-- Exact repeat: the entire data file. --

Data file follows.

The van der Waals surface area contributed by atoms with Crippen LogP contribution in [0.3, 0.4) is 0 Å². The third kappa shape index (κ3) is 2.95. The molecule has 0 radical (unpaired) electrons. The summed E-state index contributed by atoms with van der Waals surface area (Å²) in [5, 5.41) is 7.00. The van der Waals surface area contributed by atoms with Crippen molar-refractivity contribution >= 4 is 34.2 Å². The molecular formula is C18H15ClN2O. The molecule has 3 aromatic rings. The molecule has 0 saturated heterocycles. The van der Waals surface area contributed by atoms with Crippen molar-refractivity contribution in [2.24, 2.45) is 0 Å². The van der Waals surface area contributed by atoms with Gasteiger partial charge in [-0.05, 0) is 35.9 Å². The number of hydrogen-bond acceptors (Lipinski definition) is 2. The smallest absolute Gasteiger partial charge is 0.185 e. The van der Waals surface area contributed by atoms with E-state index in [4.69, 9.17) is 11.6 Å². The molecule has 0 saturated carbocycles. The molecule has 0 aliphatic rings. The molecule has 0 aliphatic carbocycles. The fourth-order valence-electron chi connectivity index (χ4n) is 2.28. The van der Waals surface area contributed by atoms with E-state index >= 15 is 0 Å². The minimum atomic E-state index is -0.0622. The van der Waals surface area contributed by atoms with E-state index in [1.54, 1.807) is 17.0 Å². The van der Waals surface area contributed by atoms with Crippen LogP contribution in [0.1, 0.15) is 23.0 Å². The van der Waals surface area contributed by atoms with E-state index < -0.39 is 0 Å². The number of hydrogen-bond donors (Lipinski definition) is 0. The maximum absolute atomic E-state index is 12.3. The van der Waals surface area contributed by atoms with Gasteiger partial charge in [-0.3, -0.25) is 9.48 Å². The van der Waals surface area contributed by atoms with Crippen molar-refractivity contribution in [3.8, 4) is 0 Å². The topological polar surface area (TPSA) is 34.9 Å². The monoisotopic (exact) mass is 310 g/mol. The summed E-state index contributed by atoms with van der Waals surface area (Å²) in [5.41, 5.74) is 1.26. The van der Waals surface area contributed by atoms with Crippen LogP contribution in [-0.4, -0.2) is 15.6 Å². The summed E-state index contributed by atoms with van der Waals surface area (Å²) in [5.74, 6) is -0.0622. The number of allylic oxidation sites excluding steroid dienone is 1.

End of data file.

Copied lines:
The van der Waals surface area contributed by atoms with Crippen LogP contribution in [0.3, 0.4) is 0 Å². The third kappa shape index (κ3) is 2.95. The molecule has 0 radical (unpaired) electrons. The summed E-state index contributed by atoms with van der Waals surface area (Å²) in [5, 5.41) is 7.00. The van der Waals surface area contributed by atoms with Crippen molar-refractivity contribution >= 4 is 34.2 Å². The molecular formula is C18H15ClN2O. The molecule has 3 aromatic rings. The molecule has 0 saturated heterocycles. The van der Waals surface area contributed by atoms with Crippen molar-refractivity contribution in [2.24, 2.45) is 0 Å². The van der Waals surface area contributed by atoms with Gasteiger partial charge in [-0.05, 0) is 35.9 Å². The number of hydrogen-bond acceptors (Lipinski definition) is 2. The smallest absolute Gasteiger partial charge is 0.185 e. The van der Waals surface area contributed by atoms with E-state index in [4.69, 9.17) is 11.6 Å². The molecule has 0 saturated carbocycles. The molecule has 0 aliphatic rings. The molecule has 0 aliphatic carbocycles. The fourth-order valence-electron chi connectivity index (χ4n) is 2.28. The van der Waals surface area contributed by atoms with E-state index >= 15 is 0 Å². The minimum atomic E-state index is -0.0622. The van der Waals surface area contributed by atoms with E-state index in [1.54, 1.807) is 17.0 Å². The van der Waals surface area contributed by atoms with Crippen LogP contribution in [0.1, 0.15) is 23.0 Å². The van der Waals surface area contributed by atoms with E-state index < -0.39 is 0 Å². The number of hydrogen-bond donors (Lipinski definition) is 0. The maximum absolute atomic E-state index is 12.3. The van der Waals surface area contributed by atoms with Gasteiger partial charge in [-0.3, -0.25) is 9.48 Å². The van der Waals surface area contributed by atoms with Crippen molar-refractivity contribution in [3.8, 4) is 0 Å². The topological polar surface area (TPSA) is 34.9 Å². The monoisotopic (exact) mass is 310 g/mol. The summed E-state index contributed by atoms with van der Waals surface area (Å²) in [5.41, 5.74) is 1.26. The van der Waals surface area contributed by atoms with Crippen LogP contribution in [-0.4, -0.2) is 15.6 Å². The summed E-state index contributed by atoms with van der Waals surface area (Å²) in [5.74, 6) is -0.0622. The number of allylic oxidation sites excluding steroid dienone is 1.